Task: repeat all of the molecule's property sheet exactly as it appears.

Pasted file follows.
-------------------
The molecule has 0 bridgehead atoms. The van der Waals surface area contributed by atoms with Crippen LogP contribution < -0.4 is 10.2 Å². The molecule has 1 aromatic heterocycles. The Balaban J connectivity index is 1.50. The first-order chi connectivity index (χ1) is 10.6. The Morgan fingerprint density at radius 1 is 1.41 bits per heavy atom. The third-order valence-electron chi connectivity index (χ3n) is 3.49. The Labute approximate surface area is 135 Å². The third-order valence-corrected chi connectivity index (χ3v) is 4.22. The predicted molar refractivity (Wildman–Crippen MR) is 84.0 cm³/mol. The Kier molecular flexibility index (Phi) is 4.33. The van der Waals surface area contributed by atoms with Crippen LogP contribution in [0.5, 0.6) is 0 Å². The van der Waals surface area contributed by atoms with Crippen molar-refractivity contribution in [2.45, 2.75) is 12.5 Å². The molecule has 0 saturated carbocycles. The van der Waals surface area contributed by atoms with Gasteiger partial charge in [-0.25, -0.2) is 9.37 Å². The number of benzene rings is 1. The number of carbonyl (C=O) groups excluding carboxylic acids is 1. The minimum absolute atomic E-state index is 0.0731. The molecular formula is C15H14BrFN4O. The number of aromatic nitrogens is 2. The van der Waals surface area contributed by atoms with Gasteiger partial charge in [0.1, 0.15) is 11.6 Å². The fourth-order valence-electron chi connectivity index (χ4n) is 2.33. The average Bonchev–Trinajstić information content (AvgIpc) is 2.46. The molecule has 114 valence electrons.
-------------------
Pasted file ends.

The molecule has 0 bridgehead atoms. The van der Waals surface area contributed by atoms with Crippen LogP contribution < -0.4 is 10.2 Å². The molecule has 1 aromatic heterocycles. The Balaban J connectivity index is 1.50. The first-order chi connectivity index (χ1) is 10.6. The Morgan fingerprint density at radius 1 is 1.41 bits per heavy atom. The third-order valence-electron chi connectivity index (χ3n) is 3.49. The Labute approximate surface area is 135 Å². The third-order valence-corrected chi connectivity index (χ3v) is 4.22. The predicted molar refractivity (Wildman–Crippen MR) is 84.0 cm³/mol. The Kier molecular flexibility index (Phi) is 4.33. The van der Waals surface area contributed by atoms with Crippen LogP contribution in [0.5, 0.6) is 0 Å². The van der Waals surface area contributed by atoms with Crippen molar-refractivity contribution in [2.45, 2.75) is 12.5 Å². The molecule has 0 saturated carbocycles. The van der Waals surface area contributed by atoms with Gasteiger partial charge in [-0.25, -0.2) is 9.37 Å². The number of benzene rings is 1. The number of carbonyl (C=O) groups excluding carboxylic acids is 1. The minimum absolute atomic E-state index is 0.0731. The molecular formula is C15H14BrFN4O. The number of aromatic nitrogens is 2. The van der Waals surface area contributed by atoms with Gasteiger partial charge in [0.1, 0.15) is 11.6 Å². The fourth-order valence-electron chi connectivity index (χ4n) is 2.33. The average Bonchev–Trinajstić information content (AvgIpc) is 2.46. The molecule has 114 valence electrons.